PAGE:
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Gov pitches new strategy for PA economy

Gov. Josh Shapiro laid out a vision for jumpstarting economic development in Pennsylvania during an address yesterday at OraSure Technologies, a medical diagnostics company in Bethlehem

  • The 52-page strategy includes a mix of new funding, a focus on key industries and a series of other steps designed to make Pennsylvania more competitive in retaining and attracting workers and businesses over the next decade.
  • “I am sick and tired of losing to Ohio, New York, New Jersey or anywhere else,” Shapiro said, noting those states’ relatively greater spending on economic development. “Weve got to win again here in Pennsylvania and, to do that, we are going to invest.”

How much: Exact amounts will be forthcoming. Nonetheless, Shapiro cited a few specific numbers, including:

  • $2 million for a program called “Career Connect,” designed to connect employers and workers.
  • $3.5 million for what will be called the Pennsylvania Regional Challenge, which will fund efforts to hone local economic development strategies.
  • $10 million for an agricultural innovation fund.
  • $25 million for a program called Main Street Matters that will support small businesses and downtown areas.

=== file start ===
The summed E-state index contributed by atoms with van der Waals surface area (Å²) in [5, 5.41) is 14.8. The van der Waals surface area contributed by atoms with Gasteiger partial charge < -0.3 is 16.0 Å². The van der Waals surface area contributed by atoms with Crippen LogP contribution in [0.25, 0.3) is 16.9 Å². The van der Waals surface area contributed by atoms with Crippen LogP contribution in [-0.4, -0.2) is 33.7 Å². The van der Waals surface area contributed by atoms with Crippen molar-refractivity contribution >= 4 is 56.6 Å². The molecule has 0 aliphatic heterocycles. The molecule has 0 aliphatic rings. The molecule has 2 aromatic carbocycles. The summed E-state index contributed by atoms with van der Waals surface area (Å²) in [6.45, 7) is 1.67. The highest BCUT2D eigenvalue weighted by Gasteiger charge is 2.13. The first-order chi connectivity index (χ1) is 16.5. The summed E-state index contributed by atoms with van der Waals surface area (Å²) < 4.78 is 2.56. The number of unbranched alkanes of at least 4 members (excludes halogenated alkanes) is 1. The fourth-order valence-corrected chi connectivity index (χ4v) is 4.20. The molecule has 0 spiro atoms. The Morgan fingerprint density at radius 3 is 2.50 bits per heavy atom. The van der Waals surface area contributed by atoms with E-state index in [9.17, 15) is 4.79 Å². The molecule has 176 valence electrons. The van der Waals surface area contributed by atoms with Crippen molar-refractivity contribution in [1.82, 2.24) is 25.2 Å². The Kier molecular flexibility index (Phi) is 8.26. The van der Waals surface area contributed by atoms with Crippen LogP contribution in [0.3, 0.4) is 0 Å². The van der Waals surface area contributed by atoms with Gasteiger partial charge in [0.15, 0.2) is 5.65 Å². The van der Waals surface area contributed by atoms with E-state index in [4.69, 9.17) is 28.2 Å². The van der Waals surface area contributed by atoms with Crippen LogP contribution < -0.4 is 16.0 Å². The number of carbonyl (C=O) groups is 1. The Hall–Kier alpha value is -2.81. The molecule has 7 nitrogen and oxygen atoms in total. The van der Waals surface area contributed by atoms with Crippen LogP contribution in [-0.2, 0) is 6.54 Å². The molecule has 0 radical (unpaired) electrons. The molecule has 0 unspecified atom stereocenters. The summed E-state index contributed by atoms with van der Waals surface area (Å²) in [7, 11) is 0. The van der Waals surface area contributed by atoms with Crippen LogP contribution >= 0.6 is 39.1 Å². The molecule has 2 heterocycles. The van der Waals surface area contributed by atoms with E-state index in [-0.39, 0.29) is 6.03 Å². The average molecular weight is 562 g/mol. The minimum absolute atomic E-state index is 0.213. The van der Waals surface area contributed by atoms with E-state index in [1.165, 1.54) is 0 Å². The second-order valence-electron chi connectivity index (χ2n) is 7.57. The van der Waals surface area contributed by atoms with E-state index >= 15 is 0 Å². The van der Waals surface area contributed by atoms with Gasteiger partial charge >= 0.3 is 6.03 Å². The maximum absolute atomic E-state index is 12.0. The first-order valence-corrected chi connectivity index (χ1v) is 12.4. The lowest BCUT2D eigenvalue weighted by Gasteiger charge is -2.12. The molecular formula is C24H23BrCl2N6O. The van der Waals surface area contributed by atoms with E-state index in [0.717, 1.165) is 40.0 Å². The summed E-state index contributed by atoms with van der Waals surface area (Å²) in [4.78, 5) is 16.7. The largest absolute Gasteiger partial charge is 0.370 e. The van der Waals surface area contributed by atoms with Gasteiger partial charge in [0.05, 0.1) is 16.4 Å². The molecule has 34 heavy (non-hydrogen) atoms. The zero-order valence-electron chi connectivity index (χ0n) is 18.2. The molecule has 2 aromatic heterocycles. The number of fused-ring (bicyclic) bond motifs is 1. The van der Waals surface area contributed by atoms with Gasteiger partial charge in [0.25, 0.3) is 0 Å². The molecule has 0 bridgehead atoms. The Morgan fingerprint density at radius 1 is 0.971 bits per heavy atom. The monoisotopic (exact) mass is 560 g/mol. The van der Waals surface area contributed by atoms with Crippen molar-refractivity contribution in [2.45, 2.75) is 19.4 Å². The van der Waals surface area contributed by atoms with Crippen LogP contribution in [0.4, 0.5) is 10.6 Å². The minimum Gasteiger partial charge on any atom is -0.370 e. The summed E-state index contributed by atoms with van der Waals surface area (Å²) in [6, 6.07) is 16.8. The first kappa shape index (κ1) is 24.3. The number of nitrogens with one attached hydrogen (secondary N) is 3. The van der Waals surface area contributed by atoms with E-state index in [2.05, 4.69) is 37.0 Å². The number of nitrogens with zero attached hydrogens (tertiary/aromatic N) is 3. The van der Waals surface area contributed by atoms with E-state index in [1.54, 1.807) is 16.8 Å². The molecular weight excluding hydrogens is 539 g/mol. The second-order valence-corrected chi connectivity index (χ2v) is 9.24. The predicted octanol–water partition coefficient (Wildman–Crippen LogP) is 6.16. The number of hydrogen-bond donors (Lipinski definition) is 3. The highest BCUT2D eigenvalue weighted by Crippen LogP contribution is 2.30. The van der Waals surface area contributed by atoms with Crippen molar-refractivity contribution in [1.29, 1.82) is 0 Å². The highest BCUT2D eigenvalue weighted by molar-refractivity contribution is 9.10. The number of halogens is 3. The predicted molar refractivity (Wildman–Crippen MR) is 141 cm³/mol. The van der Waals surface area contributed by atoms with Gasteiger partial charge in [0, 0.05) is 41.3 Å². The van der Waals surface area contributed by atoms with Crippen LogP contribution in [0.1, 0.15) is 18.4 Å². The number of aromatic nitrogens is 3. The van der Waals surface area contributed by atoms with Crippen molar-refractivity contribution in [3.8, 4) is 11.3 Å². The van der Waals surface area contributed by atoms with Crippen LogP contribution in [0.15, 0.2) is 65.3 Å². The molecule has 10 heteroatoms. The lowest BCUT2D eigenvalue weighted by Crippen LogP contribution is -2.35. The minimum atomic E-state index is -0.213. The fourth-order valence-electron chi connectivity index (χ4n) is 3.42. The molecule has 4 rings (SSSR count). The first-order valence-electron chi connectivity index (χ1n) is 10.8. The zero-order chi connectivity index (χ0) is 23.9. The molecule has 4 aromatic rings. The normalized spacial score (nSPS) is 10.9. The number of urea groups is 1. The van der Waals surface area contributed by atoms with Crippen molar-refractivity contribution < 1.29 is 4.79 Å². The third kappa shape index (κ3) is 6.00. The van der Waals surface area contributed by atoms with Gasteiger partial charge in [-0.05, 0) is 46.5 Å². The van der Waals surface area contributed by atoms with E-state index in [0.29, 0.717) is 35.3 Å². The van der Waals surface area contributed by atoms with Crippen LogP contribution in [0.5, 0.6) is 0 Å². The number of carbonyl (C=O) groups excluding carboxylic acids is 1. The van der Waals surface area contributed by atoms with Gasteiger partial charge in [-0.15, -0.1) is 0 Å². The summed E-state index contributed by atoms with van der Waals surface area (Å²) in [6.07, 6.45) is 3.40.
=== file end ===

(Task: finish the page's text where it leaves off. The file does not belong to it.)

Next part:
• Shapiro also pledged a “major investment” in site development along the lines of the $10 million PA SITES program launched last year. The state received 102 applications for more than $236 million in funding from the program, suggesting that demand outstrips the current supply.

What’s the focus: The administration has its eye on five industries — agriculture, energy, life sciences, manufacturing and robotics/technology.

  • “These industries are the legs of our economy’s stool,” Shapiro said, joking that a five-legged stool makes for a stronger base.
  • By having a focus, Shapiro said he aims to make better use of tax dollars.
  • One part of the strategy, for example, directs state officials to help strengthen in-state supply chains for the five key industries.

What about innovation: That’s another focus.

  • The strategy calls for creation of a Pennsylvania Innovation Fund to support entrepreneurs and startups.
  • In addition, the strategy proposes a competition called Pennsylvania Problem Solvers, which appears loosely modeled on things like the XPRIZE, which has spurred a private-sector space industry.
  • “The Pennsylvania Problem Solvers competition will target complex and persistent problems facing both government and the private sector and offer award funding to startup firms with technologies and approaches to solve them,” according to the strategy.

What’s next: Shapiro is likely to fill in more of the blanks when he presents his budget proposal on Feb. 6.

  • But debates over economic strategy this year are likely to hinge as much on questions of taxes and wages as they are on which programs to fund.
  • Democratic lawmakers will be pushing for a higher minimum wage, while Republican lawmakers will be seeking a quicker reduction in corporate net income taxes, among other changes.